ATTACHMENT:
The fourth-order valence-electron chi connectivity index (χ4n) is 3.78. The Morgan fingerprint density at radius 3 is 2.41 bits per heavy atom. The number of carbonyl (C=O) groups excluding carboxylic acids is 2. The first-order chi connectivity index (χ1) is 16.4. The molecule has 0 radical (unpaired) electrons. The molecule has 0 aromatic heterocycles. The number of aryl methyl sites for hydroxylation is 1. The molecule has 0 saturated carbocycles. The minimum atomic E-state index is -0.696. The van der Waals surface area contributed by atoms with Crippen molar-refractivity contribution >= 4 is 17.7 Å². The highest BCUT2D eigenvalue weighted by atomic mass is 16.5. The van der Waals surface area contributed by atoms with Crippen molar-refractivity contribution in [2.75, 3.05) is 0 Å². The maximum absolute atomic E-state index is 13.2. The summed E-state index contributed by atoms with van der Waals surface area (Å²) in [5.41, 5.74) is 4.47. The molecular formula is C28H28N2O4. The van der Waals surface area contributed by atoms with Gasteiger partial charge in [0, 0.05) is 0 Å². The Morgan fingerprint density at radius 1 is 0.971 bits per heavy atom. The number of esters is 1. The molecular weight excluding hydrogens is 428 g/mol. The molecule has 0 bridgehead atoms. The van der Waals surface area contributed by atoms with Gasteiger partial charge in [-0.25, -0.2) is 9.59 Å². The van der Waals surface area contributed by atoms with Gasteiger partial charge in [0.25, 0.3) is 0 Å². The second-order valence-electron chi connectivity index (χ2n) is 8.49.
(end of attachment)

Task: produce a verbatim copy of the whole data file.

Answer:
The fourth-order valence-electron chi connectivity index (χ4n) is 3.78. The Morgan fingerprint density at radius 3 is 2.41 bits per heavy atom. The number of carbonyl (C=O) groups excluding carboxylic acids is 2. The first-order chi connectivity index (χ1) is 16.4. The molecule has 0 radical (unpaired) electrons. The molecule has 0 aromatic heterocycles. The number of aryl methyl sites for hydroxylation is 1. The molecule has 0 saturated carbocycles. The minimum atomic E-state index is -0.696. The van der Waals surface area contributed by atoms with Crippen molar-refractivity contribution >= 4 is 17.7 Å². The highest BCUT2D eigenvalue weighted by atomic mass is 16.5. The van der Waals surface area contributed by atoms with Crippen molar-refractivity contribution in [2.75, 3.05) is 0 Å². The maximum absolute atomic E-state index is 13.2. The summed E-state index contributed by atoms with van der Waals surface area (Å²) in [5.41, 5.74) is 4.47. The molecular formula is C28H28N2O4. The van der Waals surface area contributed by atoms with Gasteiger partial charge in [0, 0.05) is 0 Å². The Morgan fingerprint density at radius 1 is 0.971 bits per heavy atom. The number of esters is 1. The molecular weight excluding hydrogens is 428 g/mol. The molecule has 0 bridgehead atoms. The van der Waals surface area contributed by atoms with Gasteiger partial charge in [-0.25, -0.2) is 9.59 Å². The van der Waals surface area contributed by atoms with Gasteiger partial charge in [0.25, 0.3) is 0 Å². The second-order valence-electron chi connectivity index (χ2n) is 8.49.